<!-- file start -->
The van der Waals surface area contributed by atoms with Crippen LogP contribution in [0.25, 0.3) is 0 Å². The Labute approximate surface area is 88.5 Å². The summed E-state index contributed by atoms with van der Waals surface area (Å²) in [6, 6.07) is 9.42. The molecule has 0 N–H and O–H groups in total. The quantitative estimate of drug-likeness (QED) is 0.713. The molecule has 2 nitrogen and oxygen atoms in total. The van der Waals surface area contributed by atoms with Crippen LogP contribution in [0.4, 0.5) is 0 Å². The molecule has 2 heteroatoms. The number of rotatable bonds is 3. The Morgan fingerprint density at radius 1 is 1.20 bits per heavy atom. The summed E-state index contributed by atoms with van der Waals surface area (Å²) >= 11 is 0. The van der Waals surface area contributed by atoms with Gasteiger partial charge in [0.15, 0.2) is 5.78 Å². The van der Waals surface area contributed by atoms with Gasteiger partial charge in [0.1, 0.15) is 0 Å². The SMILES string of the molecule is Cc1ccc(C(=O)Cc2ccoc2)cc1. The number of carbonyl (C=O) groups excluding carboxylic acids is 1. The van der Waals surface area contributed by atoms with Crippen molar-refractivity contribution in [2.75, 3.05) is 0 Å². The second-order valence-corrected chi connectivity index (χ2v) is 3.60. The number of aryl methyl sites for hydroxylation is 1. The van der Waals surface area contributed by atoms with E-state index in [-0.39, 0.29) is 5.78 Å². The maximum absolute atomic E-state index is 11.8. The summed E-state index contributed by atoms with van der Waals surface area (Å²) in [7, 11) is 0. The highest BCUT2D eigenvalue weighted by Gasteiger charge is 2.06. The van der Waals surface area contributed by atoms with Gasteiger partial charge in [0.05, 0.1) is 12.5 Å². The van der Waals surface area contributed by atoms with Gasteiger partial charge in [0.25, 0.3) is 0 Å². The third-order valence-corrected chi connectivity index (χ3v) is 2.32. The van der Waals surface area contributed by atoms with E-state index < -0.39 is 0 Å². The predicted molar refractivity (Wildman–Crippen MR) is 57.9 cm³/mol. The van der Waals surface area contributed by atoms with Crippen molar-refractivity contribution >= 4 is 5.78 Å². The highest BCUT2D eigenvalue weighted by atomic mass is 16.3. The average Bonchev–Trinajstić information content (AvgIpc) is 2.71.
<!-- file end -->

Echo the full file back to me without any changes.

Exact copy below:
The van der Waals surface area contributed by atoms with Crippen LogP contribution in [0.25, 0.3) is 0 Å². The Labute approximate surface area is 88.5 Å². The summed E-state index contributed by atoms with van der Waals surface area (Å²) in [6, 6.07) is 9.42. The molecule has 0 N–H and O–H groups in total. The quantitative estimate of drug-likeness (QED) is 0.713. The molecule has 2 nitrogen and oxygen atoms in total. The van der Waals surface area contributed by atoms with Crippen LogP contribution in [0.4, 0.5) is 0 Å². The molecule has 2 heteroatoms. The number of rotatable bonds is 3. The Morgan fingerprint density at radius 1 is 1.20 bits per heavy atom. The summed E-state index contributed by atoms with van der Waals surface area (Å²) >= 11 is 0. The van der Waals surface area contributed by atoms with Gasteiger partial charge in [0.15, 0.2) is 5.78 Å². The van der Waals surface area contributed by atoms with Gasteiger partial charge in [0.1, 0.15) is 0 Å². The SMILES string of the molecule is Cc1ccc(C(=O)Cc2ccoc2)cc1. The number of carbonyl (C=O) groups excluding carboxylic acids is 1. The van der Waals surface area contributed by atoms with Crippen molar-refractivity contribution in [2.75, 3.05) is 0 Å². The second-order valence-corrected chi connectivity index (χ2v) is 3.60. The number of aryl methyl sites for hydroxylation is 1. The van der Waals surface area contributed by atoms with E-state index in [-0.39, 0.29) is 5.78 Å². The maximum absolute atomic E-state index is 11.8. The summed E-state index contributed by atoms with van der Waals surface area (Å²) in [7, 11) is 0. The highest BCUT2D eigenvalue weighted by Gasteiger charge is 2.06. The van der Waals surface area contributed by atoms with Gasteiger partial charge in [0.05, 0.1) is 12.5 Å². The van der Waals surface area contributed by atoms with Gasteiger partial charge in [0.25, 0.3) is 0 Å². The third-order valence-corrected chi connectivity index (χ3v) is 2.32. The van der Waals surface area contributed by atoms with E-state index < -0.39 is 0 Å². The predicted molar refractivity (Wildman–Crippen MR) is 57.9 cm³/mol. The van der Waals surface area contributed by atoms with Crippen molar-refractivity contribution >= 4 is 5.78 Å². The highest BCUT2D eigenvalue weighted by atomic mass is 16.3. The average Bonchev–Trinajstić information content (AvgIpc) is 2.71.